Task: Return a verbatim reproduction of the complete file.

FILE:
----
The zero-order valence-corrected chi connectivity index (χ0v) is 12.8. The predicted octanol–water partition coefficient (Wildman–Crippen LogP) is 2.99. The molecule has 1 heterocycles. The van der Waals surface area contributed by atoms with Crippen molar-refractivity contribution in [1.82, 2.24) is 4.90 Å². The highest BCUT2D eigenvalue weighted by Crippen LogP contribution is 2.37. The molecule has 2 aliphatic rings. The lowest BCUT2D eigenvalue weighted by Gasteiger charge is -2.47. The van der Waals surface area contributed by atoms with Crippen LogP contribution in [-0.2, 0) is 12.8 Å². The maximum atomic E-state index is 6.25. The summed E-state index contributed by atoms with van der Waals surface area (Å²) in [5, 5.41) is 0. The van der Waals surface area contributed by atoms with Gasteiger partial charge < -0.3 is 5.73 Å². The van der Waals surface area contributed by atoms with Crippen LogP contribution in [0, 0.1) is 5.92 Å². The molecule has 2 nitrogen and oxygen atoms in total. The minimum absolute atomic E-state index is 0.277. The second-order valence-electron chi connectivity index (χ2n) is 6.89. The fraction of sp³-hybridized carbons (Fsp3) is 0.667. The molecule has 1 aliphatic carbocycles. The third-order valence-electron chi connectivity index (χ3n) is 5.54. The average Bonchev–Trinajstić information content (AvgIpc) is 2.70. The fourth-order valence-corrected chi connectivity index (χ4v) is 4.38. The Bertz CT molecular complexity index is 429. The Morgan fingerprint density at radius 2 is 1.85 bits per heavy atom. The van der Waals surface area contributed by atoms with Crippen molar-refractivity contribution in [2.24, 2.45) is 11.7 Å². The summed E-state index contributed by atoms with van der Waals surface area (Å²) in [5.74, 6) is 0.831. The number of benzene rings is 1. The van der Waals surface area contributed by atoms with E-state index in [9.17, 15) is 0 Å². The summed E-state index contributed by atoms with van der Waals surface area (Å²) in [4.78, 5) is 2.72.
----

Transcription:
The zero-order valence-corrected chi connectivity index (χ0v) is 12.8. The predicted octanol–water partition coefficient (Wildman–Crippen LogP) is 2.99. The molecule has 1 heterocycles. The van der Waals surface area contributed by atoms with Crippen molar-refractivity contribution in [1.82, 2.24) is 4.90 Å². The highest BCUT2D eigenvalue weighted by Crippen LogP contribution is 2.37. The molecule has 2 aliphatic rings. The lowest BCUT2D eigenvalue weighted by Gasteiger charge is -2.47. The van der Waals surface area contributed by atoms with Crippen LogP contribution in [-0.2, 0) is 12.8 Å². The maximum atomic E-state index is 6.25. The summed E-state index contributed by atoms with van der Waals surface area (Å²) in [5, 5.41) is 0. The van der Waals surface area contributed by atoms with Gasteiger partial charge < -0.3 is 5.73 Å². The van der Waals surface area contributed by atoms with Crippen LogP contribution in [0, 0.1) is 5.92 Å². The molecule has 2 nitrogen and oxygen atoms in total. The minimum absolute atomic E-state index is 0.277. The second-order valence-electron chi connectivity index (χ2n) is 6.89. The fraction of sp³-hybridized carbons (Fsp3) is 0.667. The molecule has 1 aliphatic carbocycles. The third-order valence-electron chi connectivity index (χ3n) is 5.54. The average Bonchev–Trinajstić information content (AvgIpc) is 2.70. The fourth-order valence-corrected chi connectivity index (χ4v) is 4.38. The Bertz CT molecular complexity index is 429. The Morgan fingerprint density at radius 2 is 1.85 bits per heavy atom. The van der Waals surface area contributed by atoms with Crippen molar-refractivity contribution in [2.24, 2.45) is 11.7 Å². The summed E-state index contributed by atoms with van der Waals surface area (Å²) in [5.74, 6) is 0.831. The number of benzene rings is 1. The van der Waals surface area contributed by atoms with E-state index in [9.17, 15) is 0 Å². The summed E-state index contributed by atoms with van der Waals surface area (Å²) in [4.78, 5) is 2.72.